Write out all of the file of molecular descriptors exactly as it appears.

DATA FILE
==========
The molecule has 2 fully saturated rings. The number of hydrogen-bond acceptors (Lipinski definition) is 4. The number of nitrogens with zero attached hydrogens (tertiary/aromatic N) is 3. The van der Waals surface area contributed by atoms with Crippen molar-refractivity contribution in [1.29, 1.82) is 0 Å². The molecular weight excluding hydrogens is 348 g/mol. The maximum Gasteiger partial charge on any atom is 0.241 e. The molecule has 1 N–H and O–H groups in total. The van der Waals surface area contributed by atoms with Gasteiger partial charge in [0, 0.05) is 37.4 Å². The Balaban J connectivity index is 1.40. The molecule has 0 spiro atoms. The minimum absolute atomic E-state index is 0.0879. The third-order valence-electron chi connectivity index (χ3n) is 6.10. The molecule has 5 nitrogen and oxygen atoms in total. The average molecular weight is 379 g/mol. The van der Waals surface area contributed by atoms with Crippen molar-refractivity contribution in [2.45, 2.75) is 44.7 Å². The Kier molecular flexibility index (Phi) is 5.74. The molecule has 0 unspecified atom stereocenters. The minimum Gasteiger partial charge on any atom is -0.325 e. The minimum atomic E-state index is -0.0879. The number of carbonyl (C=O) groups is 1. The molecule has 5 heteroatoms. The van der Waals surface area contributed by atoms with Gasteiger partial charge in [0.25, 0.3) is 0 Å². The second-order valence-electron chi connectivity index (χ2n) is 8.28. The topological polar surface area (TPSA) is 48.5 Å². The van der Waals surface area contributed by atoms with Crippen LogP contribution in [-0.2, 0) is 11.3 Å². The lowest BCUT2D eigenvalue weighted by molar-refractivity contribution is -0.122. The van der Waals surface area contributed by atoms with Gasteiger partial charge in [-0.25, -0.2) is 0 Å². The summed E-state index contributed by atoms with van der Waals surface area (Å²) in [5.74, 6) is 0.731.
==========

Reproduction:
The molecule has 2 fully saturated rings. The number of hydrogen-bond acceptors (Lipinski definition) is 4. The number of nitrogens with zero attached hydrogens (tertiary/aromatic N) is 3. The van der Waals surface area contributed by atoms with Crippen molar-refractivity contribution in [1.29, 1.82) is 0 Å². The molecular weight excluding hydrogens is 348 g/mol. The maximum Gasteiger partial charge on any atom is 0.241 e. The molecule has 1 N–H and O–H groups in total. The van der Waals surface area contributed by atoms with Gasteiger partial charge in [0, 0.05) is 37.4 Å². The Balaban J connectivity index is 1.40. The molecule has 0 spiro atoms. The minimum absolute atomic E-state index is 0.0879. The third-order valence-electron chi connectivity index (χ3n) is 6.10. The molecule has 5 nitrogen and oxygen atoms in total. The average molecular weight is 379 g/mol. The van der Waals surface area contributed by atoms with Crippen molar-refractivity contribution in [2.45, 2.75) is 44.7 Å². The Kier molecular flexibility index (Phi) is 5.74. The molecule has 0 unspecified atom stereocenters. The minimum Gasteiger partial charge on any atom is -0.325 e. The minimum atomic E-state index is -0.0879. The number of carbonyl (C=O) groups is 1. The molecule has 5 heteroatoms. The van der Waals surface area contributed by atoms with Gasteiger partial charge in [0.25, 0.3) is 0 Å². The second-order valence-electron chi connectivity index (χ2n) is 8.28. The topological polar surface area (TPSA) is 48.5 Å². The van der Waals surface area contributed by atoms with Crippen LogP contribution in [-0.2, 0) is 11.3 Å². The lowest BCUT2D eigenvalue weighted by molar-refractivity contribution is -0.122. The van der Waals surface area contributed by atoms with Gasteiger partial charge in [-0.25, -0.2) is 0 Å². The summed E-state index contributed by atoms with van der Waals surface area (Å²) in [5.74, 6) is 0.731.